Dr. Kevin M. Gray is an Associate Professor in the Department of Psychiatry and Behavioral Sciences at Medical University of South Carolina (MUSC). He received his B.S. from Clemson University and his M.D. from MUSC, where he went on to complete his residency in General Psychiatry and Child and Adolescent Psychiatry.
As the Director of Child and Adolescent Behavioral Neurosciences Research at MUSC, Dr. Gray conducts National Institutes of Health supported research involving substance use disorders in adolescents and adults. He has authored or co-authored over 50 publications, and has given over 100 presentations at national and international conferences.
Dr. Leslie A. Hulvershorn completed her MD at the Indiana University School of Medicine. She then completed an academic track residency in General Psychiatry at the IU School of Medicine, Department of Psychiatry and a two-year research track Child and Adolescent Psychiatry Fellowship at New York University. Dr. Hulvershorn is an active researcher and clinician and has authored numerous publications in child psychiatry. She has received multiple grants to study the neurobiological basis of emotion regulation and addiction risk in children with externalizing disorders. In addition to being a board certified child and adolescent psychiatrist, she has also been boarded in Addiction Medicine, since 2012.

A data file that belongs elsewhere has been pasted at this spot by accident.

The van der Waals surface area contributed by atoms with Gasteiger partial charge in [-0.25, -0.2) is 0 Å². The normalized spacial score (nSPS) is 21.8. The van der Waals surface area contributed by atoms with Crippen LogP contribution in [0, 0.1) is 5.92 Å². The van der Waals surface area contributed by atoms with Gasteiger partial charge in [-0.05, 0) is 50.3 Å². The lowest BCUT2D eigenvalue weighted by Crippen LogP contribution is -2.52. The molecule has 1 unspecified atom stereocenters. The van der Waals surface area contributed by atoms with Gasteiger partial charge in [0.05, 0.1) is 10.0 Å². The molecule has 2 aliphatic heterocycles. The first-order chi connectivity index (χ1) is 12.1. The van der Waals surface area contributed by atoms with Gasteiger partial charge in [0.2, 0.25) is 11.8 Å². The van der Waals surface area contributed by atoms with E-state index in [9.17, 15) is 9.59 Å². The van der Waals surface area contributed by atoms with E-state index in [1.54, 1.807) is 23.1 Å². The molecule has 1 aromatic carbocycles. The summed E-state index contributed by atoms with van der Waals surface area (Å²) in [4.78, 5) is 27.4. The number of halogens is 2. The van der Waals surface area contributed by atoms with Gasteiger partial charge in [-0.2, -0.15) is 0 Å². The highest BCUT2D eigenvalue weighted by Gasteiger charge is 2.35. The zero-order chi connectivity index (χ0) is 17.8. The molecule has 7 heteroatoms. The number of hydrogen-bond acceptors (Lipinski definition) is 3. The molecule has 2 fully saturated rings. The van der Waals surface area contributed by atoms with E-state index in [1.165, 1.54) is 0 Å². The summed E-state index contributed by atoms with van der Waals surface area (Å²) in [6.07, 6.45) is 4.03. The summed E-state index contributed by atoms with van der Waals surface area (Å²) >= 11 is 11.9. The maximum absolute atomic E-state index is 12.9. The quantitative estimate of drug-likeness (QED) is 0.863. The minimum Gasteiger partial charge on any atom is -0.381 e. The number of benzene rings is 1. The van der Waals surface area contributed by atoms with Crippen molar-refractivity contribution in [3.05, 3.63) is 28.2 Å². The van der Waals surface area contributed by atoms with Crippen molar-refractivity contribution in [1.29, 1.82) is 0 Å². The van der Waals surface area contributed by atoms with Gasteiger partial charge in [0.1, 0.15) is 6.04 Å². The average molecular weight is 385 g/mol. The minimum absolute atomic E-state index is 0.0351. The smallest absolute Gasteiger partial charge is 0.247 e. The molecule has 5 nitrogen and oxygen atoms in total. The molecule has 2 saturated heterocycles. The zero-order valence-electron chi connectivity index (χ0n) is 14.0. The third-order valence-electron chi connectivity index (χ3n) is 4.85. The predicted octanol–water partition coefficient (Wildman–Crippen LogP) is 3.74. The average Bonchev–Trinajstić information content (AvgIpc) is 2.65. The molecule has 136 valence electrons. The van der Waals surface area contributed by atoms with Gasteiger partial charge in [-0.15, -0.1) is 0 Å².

Dr. Christian Thurstone is Director of Service of Behavioral Health Services at Denver Health and a professor of psychiatry at the University of Colorado Denver, where he conducts research on youth substance use and addiction and has served as director of medical training for the university’s addiction psychiatry fellowship program.
Teens and young adults in Colorado and throughout metro Chicago call him “Dr. T,” the name under which he wrote a weekly advice column for nearly a decade for The Tribune Co.-owned student newspaper, The Mash. Dr. Thurstone has served as medical director of one of Colorado’s largest youth substance-treatment programs and as a past president of the Colorado Child and Adolescent Psychiatric Society. He completed medical training at the University of Chicago, Northwestern University and UCD.